We also liked the Trulia apps. The apps offer the same features as the web site, in terms of search listings, photos, and information, such as the transit score and walking score.
- Lack of support for site users
There were many red flags about Trulia.com. We were particularly concerned about the complaints from real estates who had been "deceived" by Trulia representatives on the phones. The complaints mentioned that Trulia didn't provide them with the leads that had been promised during the real estate agent's purchase of services. Realtors had been promised high levels of leads from zip codes where the housing market was "hot," but many realtors complained about not getting the number of leads that they had been promised. Also, most of the complaints for Trulia came directly from realtors. Overall, Trulia seems to not get prospective buyers set up with a realtor as their website promises.
We were also concerned about the lack of support for site users from Trulia. Trulia doesn't have a live chat support feature, nor is a toll free number listed in the help section of the web site. Customers only have access to a knowledge base and email support form. This is a detriment to customers that might have questions regarding a particular listing on the website. Also, there is not direct contact information provided for how to get in touch with the realtor who is in charge of showing a property. Users have to fill out a form on the listing in order to be contacted by the realtor. We feel that providing direct contact information for the realtor for a provider might help both the realtor and the prospective homeowner get the ball rolling when it comes to purchasing a new property.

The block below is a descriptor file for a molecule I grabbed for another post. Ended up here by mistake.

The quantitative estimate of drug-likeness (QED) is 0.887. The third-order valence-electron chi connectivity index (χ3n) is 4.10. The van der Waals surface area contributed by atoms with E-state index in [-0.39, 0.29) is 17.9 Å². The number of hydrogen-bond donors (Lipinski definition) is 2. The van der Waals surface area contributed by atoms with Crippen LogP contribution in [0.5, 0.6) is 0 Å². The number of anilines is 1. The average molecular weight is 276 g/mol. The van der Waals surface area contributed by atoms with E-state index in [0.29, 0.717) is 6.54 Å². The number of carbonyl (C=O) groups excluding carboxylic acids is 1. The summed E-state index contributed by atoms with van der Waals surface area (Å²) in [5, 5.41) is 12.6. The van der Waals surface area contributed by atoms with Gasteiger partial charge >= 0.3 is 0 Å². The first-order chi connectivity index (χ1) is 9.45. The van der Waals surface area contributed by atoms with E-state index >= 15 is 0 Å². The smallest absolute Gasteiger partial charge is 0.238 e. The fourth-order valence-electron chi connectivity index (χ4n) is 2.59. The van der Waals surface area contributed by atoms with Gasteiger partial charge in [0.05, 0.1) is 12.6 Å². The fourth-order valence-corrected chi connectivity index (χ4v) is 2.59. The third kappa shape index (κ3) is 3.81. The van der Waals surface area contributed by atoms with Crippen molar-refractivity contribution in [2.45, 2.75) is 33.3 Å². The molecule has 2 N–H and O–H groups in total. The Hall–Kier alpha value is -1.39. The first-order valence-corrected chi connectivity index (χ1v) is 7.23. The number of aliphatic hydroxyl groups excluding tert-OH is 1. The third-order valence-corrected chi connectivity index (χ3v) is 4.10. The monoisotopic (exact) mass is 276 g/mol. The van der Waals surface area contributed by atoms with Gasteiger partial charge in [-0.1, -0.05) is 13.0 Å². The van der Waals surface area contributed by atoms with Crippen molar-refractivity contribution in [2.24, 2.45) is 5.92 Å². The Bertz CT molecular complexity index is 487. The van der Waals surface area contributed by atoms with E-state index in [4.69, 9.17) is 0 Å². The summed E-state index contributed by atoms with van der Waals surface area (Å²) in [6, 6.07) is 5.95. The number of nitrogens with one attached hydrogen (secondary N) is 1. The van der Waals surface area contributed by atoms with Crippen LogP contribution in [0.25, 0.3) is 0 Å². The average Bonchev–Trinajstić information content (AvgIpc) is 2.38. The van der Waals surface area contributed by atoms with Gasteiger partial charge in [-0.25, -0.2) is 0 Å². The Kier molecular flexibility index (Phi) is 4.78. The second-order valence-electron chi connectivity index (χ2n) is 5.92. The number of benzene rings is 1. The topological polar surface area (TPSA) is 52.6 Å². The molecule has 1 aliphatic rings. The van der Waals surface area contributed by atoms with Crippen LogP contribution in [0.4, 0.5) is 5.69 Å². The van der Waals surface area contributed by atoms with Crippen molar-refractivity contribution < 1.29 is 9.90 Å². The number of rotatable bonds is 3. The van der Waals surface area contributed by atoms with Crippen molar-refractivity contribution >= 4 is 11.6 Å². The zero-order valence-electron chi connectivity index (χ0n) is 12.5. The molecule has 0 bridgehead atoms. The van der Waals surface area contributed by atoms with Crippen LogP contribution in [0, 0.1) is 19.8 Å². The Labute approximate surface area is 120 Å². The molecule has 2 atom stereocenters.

The Bottom Line
We would recommend Trulia as a website for customers who might want to get in touch with a realtor for a listed property. Here are the things that we liked about Trulia overall.
- Detailed crime information for a listed property.
- Photos and pricing information about a particular property, as well as maintenance prices listed for condominiums, townhouses, and other rental properties.
- Transportation and amenities for a listed property, providing information on public transit hubs and businesses listed in proximity to a property.
The best information available in the online real estate sector for schools that are located near a home, including the school's GreatSchools rating.For realtors, however, we'd pass on some caution before paying for listing properties with Trulia. Many realtors complained about not getting leads from the website as promised. Before subscribing to Trulia, realtors may want to fully investigate the "promises" that Trulia does not always keep. Also, our review of Trulia's website reveals that they may not provide the best connection between realtors and prospective homeowners that is promised on the website.